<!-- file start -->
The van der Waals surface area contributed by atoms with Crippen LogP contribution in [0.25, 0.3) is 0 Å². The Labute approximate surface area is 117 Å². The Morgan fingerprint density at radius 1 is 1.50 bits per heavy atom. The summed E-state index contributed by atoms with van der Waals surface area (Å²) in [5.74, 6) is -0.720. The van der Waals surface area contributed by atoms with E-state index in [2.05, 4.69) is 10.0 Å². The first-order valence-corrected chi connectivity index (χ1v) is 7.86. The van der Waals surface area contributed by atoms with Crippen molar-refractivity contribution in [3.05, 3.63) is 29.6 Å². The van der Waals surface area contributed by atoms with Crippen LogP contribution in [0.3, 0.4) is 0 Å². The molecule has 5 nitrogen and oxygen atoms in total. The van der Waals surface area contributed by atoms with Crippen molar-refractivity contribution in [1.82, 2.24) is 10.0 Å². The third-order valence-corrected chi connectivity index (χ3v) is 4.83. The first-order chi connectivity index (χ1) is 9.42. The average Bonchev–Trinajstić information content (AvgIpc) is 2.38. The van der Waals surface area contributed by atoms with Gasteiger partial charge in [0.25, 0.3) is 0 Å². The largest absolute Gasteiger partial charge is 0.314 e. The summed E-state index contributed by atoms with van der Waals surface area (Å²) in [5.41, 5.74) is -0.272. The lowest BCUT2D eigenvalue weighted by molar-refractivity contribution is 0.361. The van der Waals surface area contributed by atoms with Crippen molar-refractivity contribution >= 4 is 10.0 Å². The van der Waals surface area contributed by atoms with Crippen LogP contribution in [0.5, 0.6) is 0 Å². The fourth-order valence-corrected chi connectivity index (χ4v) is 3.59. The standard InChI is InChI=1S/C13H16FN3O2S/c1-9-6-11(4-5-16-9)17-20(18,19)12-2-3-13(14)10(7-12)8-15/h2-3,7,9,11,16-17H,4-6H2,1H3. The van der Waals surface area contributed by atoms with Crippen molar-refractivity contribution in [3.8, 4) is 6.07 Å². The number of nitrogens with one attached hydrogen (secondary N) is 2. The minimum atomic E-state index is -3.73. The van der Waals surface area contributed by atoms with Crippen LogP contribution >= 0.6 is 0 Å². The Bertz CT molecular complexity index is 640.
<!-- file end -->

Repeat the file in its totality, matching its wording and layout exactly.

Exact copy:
The van der Waals surface area contributed by atoms with Crippen LogP contribution in [0.25, 0.3) is 0 Å². The Labute approximate surface area is 117 Å². The Morgan fingerprint density at radius 1 is 1.50 bits per heavy atom. The summed E-state index contributed by atoms with van der Waals surface area (Å²) in [5.74, 6) is -0.720. The van der Waals surface area contributed by atoms with E-state index in [2.05, 4.69) is 10.0 Å². The first-order valence-corrected chi connectivity index (χ1v) is 7.86. The van der Waals surface area contributed by atoms with Crippen molar-refractivity contribution in [3.05, 3.63) is 29.6 Å². The van der Waals surface area contributed by atoms with Crippen LogP contribution in [0.3, 0.4) is 0 Å². The molecule has 5 nitrogen and oxygen atoms in total. The van der Waals surface area contributed by atoms with Crippen molar-refractivity contribution in [1.82, 2.24) is 10.0 Å². The third-order valence-corrected chi connectivity index (χ3v) is 4.83. The first-order chi connectivity index (χ1) is 9.42. The average Bonchev–Trinajstić information content (AvgIpc) is 2.38. The van der Waals surface area contributed by atoms with Gasteiger partial charge in [0.25, 0.3) is 0 Å². The largest absolute Gasteiger partial charge is 0.314 e. The summed E-state index contributed by atoms with van der Waals surface area (Å²) in [5.41, 5.74) is -0.272. The lowest BCUT2D eigenvalue weighted by molar-refractivity contribution is 0.361. The van der Waals surface area contributed by atoms with Crippen molar-refractivity contribution >= 4 is 10.0 Å². The van der Waals surface area contributed by atoms with Crippen LogP contribution in [0.5, 0.6) is 0 Å². The fourth-order valence-corrected chi connectivity index (χ4v) is 3.59. The standard InChI is InChI=1S/C13H16FN3O2S/c1-9-6-11(4-5-16-9)17-20(18,19)12-2-3-13(14)10(7-12)8-15/h2-3,7,9,11,16-17H,4-6H2,1H3. The van der Waals surface area contributed by atoms with Crippen molar-refractivity contribution in [3.8, 4) is 6.07 Å². The number of nitrogens with one attached hydrogen (secondary N) is 2. The minimum atomic E-state index is -3.73. The van der Waals surface area contributed by atoms with Crippen LogP contribution >= 0.6 is 0 Å². The Bertz CT molecular complexity index is 640.